Amine Mazouzi is one of those lucky individuals for whom changes in large Algerian companies are most beneficial. Mazouzi has recently been named CEO of Sonatrach, Algeria’s state-owned oil and gas company, which operates more than 10,000 gas stations across Algeria and produces 90% of the country’s hydrocarbons. Mazouzi’s new position does not, however, come without complications.
As Billionaire Businessman and Political Philanthropist, Mohammed Dewji, Shows Us Hard Work Does Pay, and He Pays it Forward.
Mohammed Dewji is considered to be one of the most successful and accomplished people in Africa today. He is the Chief Executive Officer of Mohammed Enterprises Tanzania Limited Group (METL), a company started by his father, which has an extremely diversified presence in Tanzanian industries. Mr. Dewji owns 75% of the group and has a current net worth of $1.25 billion, according to Forbes. His passion for politics has landed him a seat in local government, which he uses to implement his vision and ideas for a better Tanzania. This position, along with his financial success has allowed him to build a foundation for philanthropic action in the areas of education, health and clean water.
Paralyzed by gasoline shortages, Nigerian authorities appear close to reaching a solution. The crisis began in early March, weeks before the 29 March election that elected Muhammadu Buhari as Goodluck Jonathan’s replacement. Nigeria has long paid oil importers subsidies to control price and guarantee a steady supply. That, however, no longer seems to be working.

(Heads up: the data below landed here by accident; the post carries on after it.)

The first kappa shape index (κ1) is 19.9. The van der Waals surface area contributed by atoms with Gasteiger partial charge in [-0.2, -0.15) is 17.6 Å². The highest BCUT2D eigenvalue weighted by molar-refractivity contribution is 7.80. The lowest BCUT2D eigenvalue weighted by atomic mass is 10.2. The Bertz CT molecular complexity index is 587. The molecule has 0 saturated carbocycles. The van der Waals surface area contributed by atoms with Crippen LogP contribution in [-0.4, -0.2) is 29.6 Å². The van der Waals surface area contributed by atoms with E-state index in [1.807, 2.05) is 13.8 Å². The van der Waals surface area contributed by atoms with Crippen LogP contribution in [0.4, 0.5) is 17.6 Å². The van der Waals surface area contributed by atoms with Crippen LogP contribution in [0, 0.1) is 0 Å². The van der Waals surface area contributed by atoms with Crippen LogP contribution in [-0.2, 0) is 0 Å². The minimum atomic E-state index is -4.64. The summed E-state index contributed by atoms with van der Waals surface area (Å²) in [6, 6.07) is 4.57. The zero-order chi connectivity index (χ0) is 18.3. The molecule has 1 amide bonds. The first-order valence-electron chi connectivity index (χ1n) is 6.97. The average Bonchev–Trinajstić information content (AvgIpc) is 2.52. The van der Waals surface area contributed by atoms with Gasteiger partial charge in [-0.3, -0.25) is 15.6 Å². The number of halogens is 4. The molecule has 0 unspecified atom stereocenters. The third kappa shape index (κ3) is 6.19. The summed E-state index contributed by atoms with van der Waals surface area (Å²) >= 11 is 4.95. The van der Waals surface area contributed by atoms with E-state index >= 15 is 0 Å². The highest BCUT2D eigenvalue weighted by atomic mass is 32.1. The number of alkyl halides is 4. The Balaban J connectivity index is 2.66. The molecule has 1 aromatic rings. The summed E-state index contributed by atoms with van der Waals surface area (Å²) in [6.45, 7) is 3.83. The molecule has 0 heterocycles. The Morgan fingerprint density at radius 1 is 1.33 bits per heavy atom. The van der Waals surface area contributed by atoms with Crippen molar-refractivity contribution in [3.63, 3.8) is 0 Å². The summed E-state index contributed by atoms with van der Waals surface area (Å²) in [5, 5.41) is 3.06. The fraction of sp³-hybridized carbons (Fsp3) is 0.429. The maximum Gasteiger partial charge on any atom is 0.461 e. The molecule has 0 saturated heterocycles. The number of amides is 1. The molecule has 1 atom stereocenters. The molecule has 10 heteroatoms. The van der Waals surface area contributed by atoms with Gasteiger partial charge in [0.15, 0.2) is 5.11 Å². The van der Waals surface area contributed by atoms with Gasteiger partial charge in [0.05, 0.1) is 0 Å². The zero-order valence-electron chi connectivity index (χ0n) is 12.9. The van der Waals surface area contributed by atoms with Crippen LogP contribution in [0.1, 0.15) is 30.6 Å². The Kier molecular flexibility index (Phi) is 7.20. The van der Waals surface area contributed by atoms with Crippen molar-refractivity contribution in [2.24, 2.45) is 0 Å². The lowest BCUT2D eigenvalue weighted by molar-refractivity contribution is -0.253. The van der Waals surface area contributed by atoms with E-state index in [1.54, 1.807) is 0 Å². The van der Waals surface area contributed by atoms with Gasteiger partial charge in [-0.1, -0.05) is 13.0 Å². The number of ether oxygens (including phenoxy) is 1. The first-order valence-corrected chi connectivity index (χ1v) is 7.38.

Oil suppliers’ credit lines were tightened amid the falling global price of oil, a slump in Nigeria’s currency, the naira, and the unpaid debt by the former President’s government. Suppliers claim that more than 900 million euros are owed in back-payments of government subsidies.
Along with security and unemployment, Nigeria’s new president Muhammadu Buhari, has declared corruption as one of the top three challenges he plans to tackle during his term.
The 72-year-old former military ruler took office on 29 May after defeating incumbent Goodluck Jonathan in the race to run a country struggling with a waning economy, endemic corruption, rampant unemployment, and the on-going security threat from Boko Haram.
“Twitter has proven to be a revolutionary social network even in politics. It is an extraordinary channel of diplomacy and of communication.” – Federica Mogherini, High Representative of the EU for Foreign Affairs and Security Policy.
Over the past eight years, the Twittersphere has expanded to incorporate mass amounts of people from all facets of the political spectrum, all over the world. A recent study under the name of Twiplomacy has amalgamated data from Twitter to categorically display political participation within the social platform. This initiative was put forth by an American agency called Burson-Marsteller, who has gathered data from the 669 Twitter accounts of government members, including world leaders, heads of states, foreign ministers, as well as public institutions in 166 countries. They used 60 variables, including the number of mutual peer connections, number of followers, number of retweets, appearance on Twitter lists, tweets per day, percentage of @replies, and the year world leaders signed up to Twitter.